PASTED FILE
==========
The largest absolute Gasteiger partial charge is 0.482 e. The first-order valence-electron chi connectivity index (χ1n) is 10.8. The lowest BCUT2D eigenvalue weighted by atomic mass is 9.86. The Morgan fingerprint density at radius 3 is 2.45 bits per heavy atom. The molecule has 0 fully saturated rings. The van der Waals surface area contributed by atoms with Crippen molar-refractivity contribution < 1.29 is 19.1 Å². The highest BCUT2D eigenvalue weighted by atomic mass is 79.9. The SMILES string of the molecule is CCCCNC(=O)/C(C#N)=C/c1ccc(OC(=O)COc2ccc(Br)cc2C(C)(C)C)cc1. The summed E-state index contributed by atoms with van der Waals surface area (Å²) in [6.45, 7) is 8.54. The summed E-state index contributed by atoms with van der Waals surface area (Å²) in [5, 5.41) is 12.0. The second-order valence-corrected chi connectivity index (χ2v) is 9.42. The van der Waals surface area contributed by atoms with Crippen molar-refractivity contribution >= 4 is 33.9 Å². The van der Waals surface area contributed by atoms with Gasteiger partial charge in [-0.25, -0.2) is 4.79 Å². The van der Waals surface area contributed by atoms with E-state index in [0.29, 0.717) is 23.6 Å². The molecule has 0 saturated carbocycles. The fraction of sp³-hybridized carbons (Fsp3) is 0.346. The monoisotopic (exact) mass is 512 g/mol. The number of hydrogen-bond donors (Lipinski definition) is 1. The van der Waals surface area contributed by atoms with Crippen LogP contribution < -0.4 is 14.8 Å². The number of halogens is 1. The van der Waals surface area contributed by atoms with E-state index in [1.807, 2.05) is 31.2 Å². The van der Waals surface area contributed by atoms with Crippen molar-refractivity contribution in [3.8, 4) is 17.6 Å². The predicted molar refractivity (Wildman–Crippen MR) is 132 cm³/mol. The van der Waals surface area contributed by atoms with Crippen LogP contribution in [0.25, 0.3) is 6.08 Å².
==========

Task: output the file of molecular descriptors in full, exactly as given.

The largest absolute Gasteiger partial charge is 0.482 e. The first-order valence-electron chi connectivity index (χ1n) is 10.8. The lowest BCUT2D eigenvalue weighted by atomic mass is 9.86. The Morgan fingerprint density at radius 3 is 2.45 bits per heavy atom. The molecule has 0 fully saturated rings. The van der Waals surface area contributed by atoms with Crippen molar-refractivity contribution < 1.29 is 19.1 Å². The highest BCUT2D eigenvalue weighted by atomic mass is 79.9. The SMILES string of the molecule is CCCCNC(=O)/C(C#N)=C/c1ccc(OC(=O)COc2ccc(Br)cc2C(C)(C)C)cc1. The summed E-state index contributed by atoms with van der Waals surface area (Å²) in [6.45, 7) is 8.54. The summed E-state index contributed by atoms with van der Waals surface area (Å²) in [5, 5.41) is 12.0. The second-order valence-corrected chi connectivity index (χ2v) is 9.42. The van der Waals surface area contributed by atoms with Crippen molar-refractivity contribution >= 4 is 33.9 Å². The van der Waals surface area contributed by atoms with Gasteiger partial charge in [-0.25, -0.2) is 4.79 Å². The van der Waals surface area contributed by atoms with E-state index in [0.29, 0.717) is 23.6 Å². The molecule has 0 saturated carbocycles. The fraction of sp³-hybridized carbons (Fsp3) is 0.346. The monoisotopic (exact) mass is 512 g/mol. The number of hydrogen-bond donors (Lipinski definition) is 1. The van der Waals surface area contributed by atoms with Crippen LogP contribution < -0.4 is 14.8 Å². The number of halogens is 1. The van der Waals surface area contributed by atoms with E-state index in [1.807, 2.05) is 31.2 Å². The van der Waals surface area contributed by atoms with Crippen molar-refractivity contribution in [3.8, 4) is 17.6 Å². The predicted molar refractivity (Wildman–Crippen MR) is 132 cm³/mol. The van der Waals surface area contributed by atoms with Crippen LogP contribution in [0.25, 0.3) is 6.08 Å².